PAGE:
The top tier of this Corvette brand, naturally, would be the midengine dream that everyone’s been talking about. They say it will still have a pushrod V8 to keep the price somewhat reasonable. They’re probably shooting for a price point somewhere between the current C7 and the Acura NSX or Audi R8. If Corvette were its own brand, however, there would be even more room for a crazier, more expensive supercar. Don’t want to spend that much on the midengine model? Great, there are more Corvette options for the more budget-conscious customers! This midengine beast could finally be GM’s launch into the next level of supercars.

At best, this idea would bring America’s sports car to a greater audience. At worst, it would turn into a high-end SUV brand that also makes a sports car. In any case, I’d love to see the crossed flags get their own sign in front of dealerships. Find a Chevrolet Corvette for sale


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Eric Brandt
Eric Brandt
Eric Brandt is an author specializing in Oversteer content, new car reviews, and finding the best car, truck, and SUV deals each month. Born and raised in Wisconsin, Eric can often be found exploring the north woods on his 1983 Honda Gold Wing when the weather allows it. Father of four, husband of one, and unapologetic minivan enthusiast. Eric mastered driving stick by having a 3-cylinder Chevy... Read More about Eric Brandt

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  1. When the C8 mid-engine rumors began and the C7 came out with the Stringray name, I had assumed it might be used to distinguish 2 models (which seems to be the plan now at least temporarily).  Having a Stingray with the traditional layout and a “Zora” mid-engine makes a lot of sense to me. The baby Vette concept is interesting – could bring the young demographic, but does that canablize Camaro sales?  And dare I say it, but what about a sedan or SUV. I puke a little in my mouth typing that but it worked out well for Porsche. And being on my 4th Vette with a growing family, I’d really consider something with a backseat/4 doors like the recently dicontinued SS. A used V-series may be the only option for now.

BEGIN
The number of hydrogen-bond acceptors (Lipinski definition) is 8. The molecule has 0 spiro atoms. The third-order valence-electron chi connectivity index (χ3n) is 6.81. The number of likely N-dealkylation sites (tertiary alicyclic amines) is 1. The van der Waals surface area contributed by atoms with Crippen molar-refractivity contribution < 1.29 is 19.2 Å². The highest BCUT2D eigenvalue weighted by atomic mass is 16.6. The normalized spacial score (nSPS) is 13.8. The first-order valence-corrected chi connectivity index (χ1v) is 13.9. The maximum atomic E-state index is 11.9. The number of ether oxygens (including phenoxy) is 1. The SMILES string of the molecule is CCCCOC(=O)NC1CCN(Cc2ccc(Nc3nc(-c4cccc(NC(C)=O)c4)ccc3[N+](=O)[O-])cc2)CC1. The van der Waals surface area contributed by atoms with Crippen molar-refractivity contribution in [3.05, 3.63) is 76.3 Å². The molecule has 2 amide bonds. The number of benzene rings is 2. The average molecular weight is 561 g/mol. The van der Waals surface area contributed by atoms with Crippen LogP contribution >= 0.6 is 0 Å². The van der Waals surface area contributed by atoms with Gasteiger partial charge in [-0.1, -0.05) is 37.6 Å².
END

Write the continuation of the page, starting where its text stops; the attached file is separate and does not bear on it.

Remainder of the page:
2. I am one of those old geezers with graying hair – and I am not balding.  If Corvette were to offer a mid-engine V8…or even better…a V10 today, I would gimp on down to the ‘Vette store and buy the biggest baddest mid-engine monster in the showroom.  Having said that, I am instead, going to the Porsche store and purchasing a 911 Turbo S Cabriolet later this month.  Old doesn’t mean slow, kids.  Get outta my way; hear those twin turbos scream as I whiz by at 145.

  3. The Corvette doesn’t need it’s own brand just more affordable varients. Like some said bring back the Pontiac solstice or Saturn sky as a Chevy. Put a nice interior with more turbo power, and sell the heck out of it!

  4. No…a Corvette without a bowtie is ridiculous. Re: 4 cylinder Vette.

    .again no. There is nothing to gain by brand separation. Like a Ram truck is no longer a Dodge? Please.. Must be a slow week.